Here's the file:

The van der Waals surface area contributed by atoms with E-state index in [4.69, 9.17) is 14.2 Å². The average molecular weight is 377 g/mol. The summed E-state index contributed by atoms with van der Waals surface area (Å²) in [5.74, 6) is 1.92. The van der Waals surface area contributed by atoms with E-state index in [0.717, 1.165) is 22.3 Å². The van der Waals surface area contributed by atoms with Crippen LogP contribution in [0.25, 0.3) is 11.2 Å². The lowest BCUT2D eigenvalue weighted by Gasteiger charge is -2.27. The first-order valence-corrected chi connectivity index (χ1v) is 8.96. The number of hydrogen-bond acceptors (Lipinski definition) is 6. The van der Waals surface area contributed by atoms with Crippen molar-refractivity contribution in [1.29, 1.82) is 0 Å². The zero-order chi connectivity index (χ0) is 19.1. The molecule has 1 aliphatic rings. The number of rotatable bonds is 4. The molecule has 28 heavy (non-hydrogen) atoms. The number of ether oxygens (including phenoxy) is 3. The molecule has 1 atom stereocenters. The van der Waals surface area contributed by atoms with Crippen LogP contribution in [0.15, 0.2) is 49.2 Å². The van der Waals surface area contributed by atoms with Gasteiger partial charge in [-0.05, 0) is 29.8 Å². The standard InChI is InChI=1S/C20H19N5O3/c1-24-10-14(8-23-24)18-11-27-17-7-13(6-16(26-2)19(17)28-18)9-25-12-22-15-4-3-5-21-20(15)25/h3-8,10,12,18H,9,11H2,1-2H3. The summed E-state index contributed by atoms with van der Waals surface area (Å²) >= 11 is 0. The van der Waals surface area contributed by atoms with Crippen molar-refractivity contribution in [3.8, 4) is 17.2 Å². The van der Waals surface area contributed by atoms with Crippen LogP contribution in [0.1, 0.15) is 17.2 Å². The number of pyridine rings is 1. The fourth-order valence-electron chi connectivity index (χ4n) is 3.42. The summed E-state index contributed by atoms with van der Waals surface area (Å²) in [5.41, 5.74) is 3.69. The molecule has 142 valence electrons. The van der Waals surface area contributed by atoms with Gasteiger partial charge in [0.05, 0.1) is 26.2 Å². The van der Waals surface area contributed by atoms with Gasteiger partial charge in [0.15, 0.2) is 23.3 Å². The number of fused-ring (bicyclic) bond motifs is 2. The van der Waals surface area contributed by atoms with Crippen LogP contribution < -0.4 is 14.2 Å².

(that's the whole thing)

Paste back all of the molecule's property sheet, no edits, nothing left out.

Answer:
The van der Waals surface area contributed by atoms with E-state index in [4.69, 9.17) is 14.2 Å². The average molecular weight is 377 g/mol. The summed E-state index contributed by atoms with van der Waals surface area (Å²) in [5.74, 6) is 1.92. The van der Waals surface area contributed by atoms with E-state index in [0.717, 1.165) is 22.3 Å². The van der Waals surface area contributed by atoms with Crippen LogP contribution in [0.25, 0.3) is 11.2 Å². The lowest BCUT2D eigenvalue weighted by Gasteiger charge is -2.27. The first-order valence-corrected chi connectivity index (χ1v) is 8.96. The number of hydrogen-bond acceptors (Lipinski definition) is 6. The van der Waals surface area contributed by atoms with Crippen molar-refractivity contribution in [1.29, 1.82) is 0 Å². The zero-order chi connectivity index (χ0) is 19.1. The molecule has 1 aliphatic rings. The number of rotatable bonds is 4. The molecule has 28 heavy (non-hydrogen) atoms. The number of ether oxygens (including phenoxy) is 3. The molecule has 1 atom stereocenters. The van der Waals surface area contributed by atoms with Crippen LogP contribution in [0.15, 0.2) is 49.2 Å². The van der Waals surface area contributed by atoms with Gasteiger partial charge in [-0.05, 0) is 29.8 Å². The standard InChI is InChI=1S/C20H19N5O3/c1-24-10-14(8-23-24)18-11-27-17-7-13(6-16(26-2)19(17)28-18)9-25-12-22-15-4-3-5-21-20(15)25/h3-8,10,12,18H,9,11H2,1-2H3. The summed E-state index contributed by atoms with van der Waals surface area (Å²) >= 11 is 0. The van der Waals surface area contributed by atoms with Crippen molar-refractivity contribution in [3.8, 4) is 17.2 Å². The van der Waals surface area contributed by atoms with Crippen LogP contribution in [0.1, 0.15) is 17.2 Å². The number of pyridine rings is 1. The fourth-order valence-electron chi connectivity index (χ4n) is 3.42. The summed E-state index contributed by atoms with van der Waals surface area (Å²) in [5.41, 5.74) is 3.69. The molecule has 142 valence electrons. The van der Waals surface area contributed by atoms with Gasteiger partial charge in [0.05, 0.1) is 26.2 Å². The van der Waals surface area contributed by atoms with Gasteiger partial charge in [0.15, 0.2) is 23.3 Å². The number of fused-ring (bicyclic) bond motifs is 2. The van der Waals surface area contributed by atoms with Crippen LogP contribution < -0.4 is 14.2 Å².